Wine that's sold in bag-in-box packaging is often viewed as inferior – unfairly so! We've added quality wines from two Swiss producers to our range, all packaged as boxed wine, which offers several advantages.
Winemaking is part of our cultural heritage. It requires the work of skilled craftsmen and is rooted in tradition – from the way in which the vines are cultivated to bottling the wine in glass bottles. And many winemakers wouldn't have it any other way.
"Filling high-quality wine into a plastic pouch is frowned upon in our industry," explains Annatina Pelizzatti. She is one of two Swiss producers whose wine is available in our online shop in bag-in-box packaging – a plastic pouch filled with wine inside a cardboard box. Pelizzatti has been in the winemaking business for over 20 years. She cultivates her vineyards on around 4 hectares of land near the small village of Jenins in the Bündner Herrschaft. A mild climate and calcareous soil make this region ideal for growing top-quality wine grapes.
Though she had some reservations at first, we managed to persuade Pelizzatti to give bag-in-box wine a try. Her Pinot Noir Classic AOC is now available as a 3-litre box wine in our online shop. "We work our farm very intensively. Our vineyards produce a lot of oxygen, and we harvest all our grapes by hand. But using glass bottles impacts the carbon footprint of our wine. Everyone speaks about being carbon neutral, but when it comes to the packaging, they don't follow through. So, I decided it was time for me to do something about it instead of just talking about it. Now is the time to do it!"
In addition to Pelizzatti's wine, we also have two wines produced by Weingut Stoll available in our shop: the Nero Cuvée AOC, a blend of modern grape varieties and Pinot Noir, and the Zäme AOC a blend of Souvignier Gris, Gf 48-12 and Muscaris grapes. Christoph Stoll and his team cultivate the grapes for these wines on the limestone soils in Osterfingen in the canton of Schaffhausen. Here too, the grapes are harvested entirely by hand.
Significantly more sustainable than glass
With bag-in-box packaging, the wine is filled into a pouch made of plastic, which is then placed inside a cardboard box. You can then pour the wine into a carafe or directly into a wine glass using a small tap. One of the major advantages of bag-in-box packaging is that the wine can be stored for months without affecting the taste, even once it's been opened.
But for us, the most compelling argument is that bag-in-box packaging is a lot more sustainable than using glass bottles. A study conducted by Carbotech and commissioned by the Swiss Federal Office for the Environment has shown that the environmental impact of bag-in-box packaging is around 80 per cent lower than that of a single-use glass bottle.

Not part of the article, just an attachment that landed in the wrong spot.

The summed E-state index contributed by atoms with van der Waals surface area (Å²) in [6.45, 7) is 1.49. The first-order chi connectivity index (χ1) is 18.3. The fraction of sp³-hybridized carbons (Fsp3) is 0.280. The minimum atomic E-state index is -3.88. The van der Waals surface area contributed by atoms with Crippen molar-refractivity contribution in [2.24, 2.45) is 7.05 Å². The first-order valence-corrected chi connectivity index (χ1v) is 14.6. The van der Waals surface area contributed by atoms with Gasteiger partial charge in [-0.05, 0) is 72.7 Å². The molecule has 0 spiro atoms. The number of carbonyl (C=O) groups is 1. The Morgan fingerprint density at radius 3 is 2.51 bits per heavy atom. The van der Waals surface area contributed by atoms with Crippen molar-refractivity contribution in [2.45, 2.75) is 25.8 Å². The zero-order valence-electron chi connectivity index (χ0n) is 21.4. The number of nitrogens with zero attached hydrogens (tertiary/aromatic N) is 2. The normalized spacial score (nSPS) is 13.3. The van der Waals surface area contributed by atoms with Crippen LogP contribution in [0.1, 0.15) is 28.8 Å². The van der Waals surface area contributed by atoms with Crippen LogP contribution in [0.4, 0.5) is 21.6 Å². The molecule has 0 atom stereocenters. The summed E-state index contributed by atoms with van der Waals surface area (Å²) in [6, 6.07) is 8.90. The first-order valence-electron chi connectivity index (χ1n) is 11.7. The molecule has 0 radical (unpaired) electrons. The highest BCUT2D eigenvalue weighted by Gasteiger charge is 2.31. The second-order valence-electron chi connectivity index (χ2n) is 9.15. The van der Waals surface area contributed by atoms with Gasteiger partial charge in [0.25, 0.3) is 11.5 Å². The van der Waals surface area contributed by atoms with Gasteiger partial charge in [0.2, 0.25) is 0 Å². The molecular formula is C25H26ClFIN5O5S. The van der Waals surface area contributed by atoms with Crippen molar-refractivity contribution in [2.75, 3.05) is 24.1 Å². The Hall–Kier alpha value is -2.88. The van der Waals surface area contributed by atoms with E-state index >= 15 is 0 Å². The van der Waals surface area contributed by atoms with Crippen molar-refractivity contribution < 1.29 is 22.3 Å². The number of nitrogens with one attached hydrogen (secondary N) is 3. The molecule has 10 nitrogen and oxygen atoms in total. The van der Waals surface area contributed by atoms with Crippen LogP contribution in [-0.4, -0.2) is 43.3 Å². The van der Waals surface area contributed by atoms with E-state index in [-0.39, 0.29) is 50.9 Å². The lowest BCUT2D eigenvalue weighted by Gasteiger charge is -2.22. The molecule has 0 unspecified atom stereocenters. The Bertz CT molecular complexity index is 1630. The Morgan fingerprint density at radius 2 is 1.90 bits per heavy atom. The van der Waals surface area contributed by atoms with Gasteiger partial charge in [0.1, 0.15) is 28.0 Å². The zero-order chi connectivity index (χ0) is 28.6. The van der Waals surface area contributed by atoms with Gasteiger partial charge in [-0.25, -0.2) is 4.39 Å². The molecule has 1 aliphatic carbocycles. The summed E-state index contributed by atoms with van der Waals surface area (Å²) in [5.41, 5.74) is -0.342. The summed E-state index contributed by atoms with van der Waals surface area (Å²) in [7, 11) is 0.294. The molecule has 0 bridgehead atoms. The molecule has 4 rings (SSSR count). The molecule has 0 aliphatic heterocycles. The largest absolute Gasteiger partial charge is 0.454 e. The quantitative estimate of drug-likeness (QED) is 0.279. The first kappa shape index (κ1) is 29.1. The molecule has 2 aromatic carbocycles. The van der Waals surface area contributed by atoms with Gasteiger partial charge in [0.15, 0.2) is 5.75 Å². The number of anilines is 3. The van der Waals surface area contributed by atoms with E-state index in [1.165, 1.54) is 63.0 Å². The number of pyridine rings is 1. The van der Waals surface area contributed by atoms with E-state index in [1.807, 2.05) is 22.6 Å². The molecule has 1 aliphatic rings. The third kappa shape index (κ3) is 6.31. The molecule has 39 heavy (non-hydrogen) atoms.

This is because producing glass is a very resource-intensive process. Single-use bottles can be recycled after use, but they have to be melted down at a temperature of 1'600 degrees Celsius. According to a study by the Research Institute of Organic Agriculture and the Zurich University of Applied Sciences (ZHAW), the most significant factor influencing the carbon footprint of a bottle of wine, apart from growing the grapes, is the production of single-use bottles.
Besides, glass bottles are heavy and bulky. It would take four glass bottles to hold as much wine as you'd get in a single 3-litre bag-in-box wine. The shape and weight of the bottles also mean that less wine can be transported in a single trip, resulting in higher emissions during transport.
Winemakers are sceptical
As Pelizzatti explains, many winemakers are still quite sceptical about using bag-in-box packaging and other alternatives. "Change is slow to come in the winemaking industry. For many, this starts with a screw-top bottle instead of a cork. It even became a topic of conversation in our region when we decided to do away with the plastic collar on the neck of our wine bottles."
Box wine is still viewed as inferior, even though filling the wine into a plastic pouch does not influence the taste of the wine in any way. On the contrary, an oxygen seal at the front of the bag ensures that the taste of the wine remains unchanged, even once the package has been opened. And the inner layer of the bag is completely free of any plasticisers.
When asked whether she believes that bag-in-box packaging will gain traction in the winemaking industry going forward, Pelizzatti replied: "I'm curious to see whether bag-in-box packaging will catch on. It's just one of many alternative packaging options. We're seeing more and more start-ups and projects looking for alternative packaging. It's very challenging because the material has to be acid-resistant and opaque."
By offering bag-in-box wine, we're taking a step towards a more sustainable alternative to glass bottles. Dare to join us and give it a try?